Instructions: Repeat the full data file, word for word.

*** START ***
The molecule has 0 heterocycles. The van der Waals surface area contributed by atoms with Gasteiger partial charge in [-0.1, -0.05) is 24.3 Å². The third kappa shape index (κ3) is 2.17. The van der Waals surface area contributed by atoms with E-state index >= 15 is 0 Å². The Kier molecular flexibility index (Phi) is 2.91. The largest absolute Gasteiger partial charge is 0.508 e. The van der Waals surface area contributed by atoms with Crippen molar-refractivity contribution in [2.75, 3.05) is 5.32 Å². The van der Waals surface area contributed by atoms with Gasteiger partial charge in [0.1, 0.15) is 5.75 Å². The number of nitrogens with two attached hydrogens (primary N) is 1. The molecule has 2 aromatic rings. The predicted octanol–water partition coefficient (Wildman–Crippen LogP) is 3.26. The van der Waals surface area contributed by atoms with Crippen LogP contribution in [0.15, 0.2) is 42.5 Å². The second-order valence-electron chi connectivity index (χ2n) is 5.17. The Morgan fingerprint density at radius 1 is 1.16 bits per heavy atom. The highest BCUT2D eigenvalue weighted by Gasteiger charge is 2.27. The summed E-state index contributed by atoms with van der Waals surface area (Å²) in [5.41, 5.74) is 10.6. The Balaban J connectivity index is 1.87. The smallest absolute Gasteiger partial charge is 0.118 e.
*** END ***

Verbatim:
The molecule has 0 heterocycles. The van der Waals surface area contributed by atoms with Gasteiger partial charge in [-0.1, -0.05) is 24.3 Å². The third kappa shape index (κ3) is 2.17. The van der Waals surface area contributed by atoms with E-state index >= 15 is 0 Å². The Kier molecular flexibility index (Phi) is 2.91. The largest absolute Gasteiger partial charge is 0.508 e. The van der Waals surface area contributed by atoms with Crippen molar-refractivity contribution in [2.75, 3.05) is 5.32 Å². The van der Waals surface area contributed by atoms with Gasteiger partial charge in [0.1, 0.15) is 5.75 Å². The number of nitrogens with two attached hydrogens (primary N) is 1. The molecule has 2 aromatic rings. The predicted octanol–water partition coefficient (Wildman–Crippen LogP) is 3.26. The van der Waals surface area contributed by atoms with Crippen LogP contribution in [0.15, 0.2) is 42.5 Å². The second-order valence-electron chi connectivity index (χ2n) is 5.17. The Morgan fingerprint density at radius 1 is 1.16 bits per heavy atom. The highest BCUT2D eigenvalue weighted by Gasteiger charge is 2.27. The summed E-state index contributed by atoms with van der Waals surface area (Å²) in [5.41, 5.74) is 10.6. The Balaban J connectivity index is 1.87. The smallest absolute Gasteiger partial charge is 0.118 e.